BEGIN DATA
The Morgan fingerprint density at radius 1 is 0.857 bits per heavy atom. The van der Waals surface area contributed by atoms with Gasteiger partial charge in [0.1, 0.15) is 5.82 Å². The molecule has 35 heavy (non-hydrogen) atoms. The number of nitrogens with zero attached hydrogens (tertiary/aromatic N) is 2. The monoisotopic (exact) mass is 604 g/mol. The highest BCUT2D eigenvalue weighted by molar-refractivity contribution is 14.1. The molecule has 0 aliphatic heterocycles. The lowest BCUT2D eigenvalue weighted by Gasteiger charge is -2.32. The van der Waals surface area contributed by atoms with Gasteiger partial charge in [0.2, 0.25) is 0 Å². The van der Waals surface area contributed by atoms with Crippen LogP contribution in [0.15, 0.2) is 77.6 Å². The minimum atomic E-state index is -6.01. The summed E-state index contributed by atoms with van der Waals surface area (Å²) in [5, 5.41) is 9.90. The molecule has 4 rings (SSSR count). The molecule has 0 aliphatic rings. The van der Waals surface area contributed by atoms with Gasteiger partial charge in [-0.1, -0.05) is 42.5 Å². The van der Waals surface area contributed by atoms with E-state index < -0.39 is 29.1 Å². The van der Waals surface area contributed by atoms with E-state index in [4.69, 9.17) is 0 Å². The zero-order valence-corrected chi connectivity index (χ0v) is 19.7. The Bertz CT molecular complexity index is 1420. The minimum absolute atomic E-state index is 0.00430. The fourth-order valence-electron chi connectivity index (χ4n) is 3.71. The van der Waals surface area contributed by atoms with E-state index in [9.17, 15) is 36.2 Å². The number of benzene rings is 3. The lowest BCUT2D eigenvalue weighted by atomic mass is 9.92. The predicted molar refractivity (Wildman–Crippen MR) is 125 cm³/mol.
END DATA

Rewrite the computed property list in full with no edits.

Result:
The Morgan fingerprint density at radius 1 is 0.857 bits per heavy atom. The van der Waals surface area contributed by atoms with Gasteiger partial charge in [0.1, 0.15) is 5.82 Å². The molecule has 35 heavy (non-hydrogen) atoms. The number of nitrogens with zero attached hydrogens (tertiary/aromatic N) is 2. The monoisotopic (exact) mass is 604 g/mol. The highest BCUT2D eigenvalue weighted by molar-refractivity contribution is 14.1. The molecule has 0 aliphatic heterocycles. The lowest BCUT2D eigenvalue weighted by Gasteiger charge is -2.32. The van der Waals surface area contributed by atoms with Gasteiger partial charge in [0.2, 0.25) is 0 Å². The van der Waals surface area contributed by atoms with Crippen LogP contribution in [0.15, 0.2) is 77.6 Å². The minimum atomic E-state index is -6.01. The summed E-state index contributed by atoms with van der Waals surface area (Å²) in [5, 5.41) is 9.90. The molecule has 4 rings (SSSR count). The molecule has 0 aliphatic rings. The van der Waals surface area contributed by atoms with Gasteiger partial charge in [-0.1, -0.05) is 42.5 Å². The van der Waals surface area contributed by atoms with E-state index < -0.39 is 29.1 Å². The van der Waals surface area contributed by atoms with E-state index in [4.69, 9.17) is 0 Å². The zero-order valence-corrected chi connectivity index (χ0v) is 19.7. The Bertz CT molecular complexity index is 1420. The minimum absolute atomic E-state index is 0.00430. The fourth-order valence-electron chi connectivity index (χ4n) is 3.71. The van der Waals surface area contributed by atoms with E-state index in [9.17, 15) is 36.2 Å². The number of benzene rings is 3. The lowest BCUT2D eigenvalue weighted by atomic mass is 9.92. The predicted molar refractivity (Wildman–Crippen MR) is 125 cm³/mol.